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Creative Germans fight in public for Copyright

Nazmun Nesa Piari
Creative Germans fight in public for Copyright

More than a million creative people in Germany bank on their creative work for a livelihood, be they writers, poets, musicians, composers, movie makers etc. They all feel endangered by a group of people figuratively known as ‘pirates’ who has the tendency to take guise under the absolute freedom in internet usage. This particular group poses a threat to the income source of this large number of creative souls.

To safeguard the rights of these creative people, German national newspaper Handelsblatt has published a statement of 160 representatives of this society. Under the headline "My head belongs to me" they have gathered the society and generated a visible public statement in German since the media house believes that disregarding intellectual property rights i.e copyright of the authors will hamper the future of the society in whole.

In support of this movement, Renate Kuenast, leader of the Green party in the German parliament has stated to Handelsblatt that, “The creativity that brings forward new innovations of the human beings should be respected and protected". The new digital world does not substitute the creativity of individuals but also creates a network for ideas in a new extension. People are constantly using innovations when they are conducting e-comemerce activities or communicating through Skype, and behind each of these innovations lies one intellectual ownership as well as commercial interest. 

The necessary mordenisation of copyright cannot be done with symbolic catch phrases. From Kuenast’s point of view, a real query is for an instance, how the European Union in whole can achieve a common European copyright law that calls for a fair exchange of interests between all the groups of stakeholders concerned, including the creators, the commercial entities and the users. In this regard, members from the creative society have expressed their views and opinions simultaneously. Florian Beckerhoff, an author, states that everybody has his right to decide about his own ideas. And to support his views he expressed, "Yes, my head belongs to me. That is why I am convinced that everyone has the right to decide which idea he wants to publish or not." Norbert Berger, the popular musician says, "Composing music and jotting lyrics is quite difficult and time consuming. It is a tough business too. Sometimes I work for fourteen days at a stretch of a song and then throw it all away as the outcome does not satisfy me!" Famous actress Maria Fortwängler expresses," I am strongly against stealing others’ intellectual properties and I believe that creativity has to be well protected. Creative people are not paid properly while their work is made available on the internet; the service providers only get to make the profits by riding on their property. Thus, the balance between give and take is challenged here."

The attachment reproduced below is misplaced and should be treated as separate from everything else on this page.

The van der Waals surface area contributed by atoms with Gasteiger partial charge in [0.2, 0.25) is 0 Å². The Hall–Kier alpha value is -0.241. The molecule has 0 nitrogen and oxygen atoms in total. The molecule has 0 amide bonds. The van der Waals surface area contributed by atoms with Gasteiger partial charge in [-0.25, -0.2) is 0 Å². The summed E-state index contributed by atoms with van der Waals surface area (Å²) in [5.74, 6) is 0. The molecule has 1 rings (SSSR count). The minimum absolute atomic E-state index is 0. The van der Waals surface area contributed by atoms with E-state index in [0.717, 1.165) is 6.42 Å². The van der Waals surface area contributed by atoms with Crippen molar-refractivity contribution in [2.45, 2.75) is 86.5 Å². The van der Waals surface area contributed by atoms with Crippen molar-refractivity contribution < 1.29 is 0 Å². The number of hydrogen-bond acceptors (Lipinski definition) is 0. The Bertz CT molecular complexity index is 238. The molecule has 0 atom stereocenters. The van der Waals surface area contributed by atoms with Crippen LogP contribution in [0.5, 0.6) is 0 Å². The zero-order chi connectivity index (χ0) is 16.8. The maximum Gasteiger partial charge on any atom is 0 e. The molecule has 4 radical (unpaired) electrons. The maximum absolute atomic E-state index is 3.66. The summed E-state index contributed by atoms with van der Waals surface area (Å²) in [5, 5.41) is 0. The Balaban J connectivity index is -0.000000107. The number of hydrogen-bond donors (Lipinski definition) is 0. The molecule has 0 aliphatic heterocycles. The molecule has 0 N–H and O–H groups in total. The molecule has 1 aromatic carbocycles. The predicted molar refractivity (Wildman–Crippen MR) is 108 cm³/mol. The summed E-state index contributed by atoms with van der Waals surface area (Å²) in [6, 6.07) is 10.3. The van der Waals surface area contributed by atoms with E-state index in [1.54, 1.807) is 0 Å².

Representatives of German Industries are also among the supporter of this initiative. Egon Behle, chief of MTU Aero Eingines under the headline ‘Protection for High-tech’ states that, “It is a must for every company to protect its intellectual property, which plays an important role in deciding their value." 

This accumulation of statements of these 160 creative heads has only lifted the curtain of the discussion that has not come to an end yet. The outcome however would definitely be fruitful as 160 German celebrities have all come together and raised their voice for protection of their intellectual properties in the virtual world, waiting to be heard and shared soon by people from all corners of the world.



The story was first published in INTELLECT Issue no.2, dated July 2012. 

August 18, 2015
About Author

The author is a freelance writer based in Germany.

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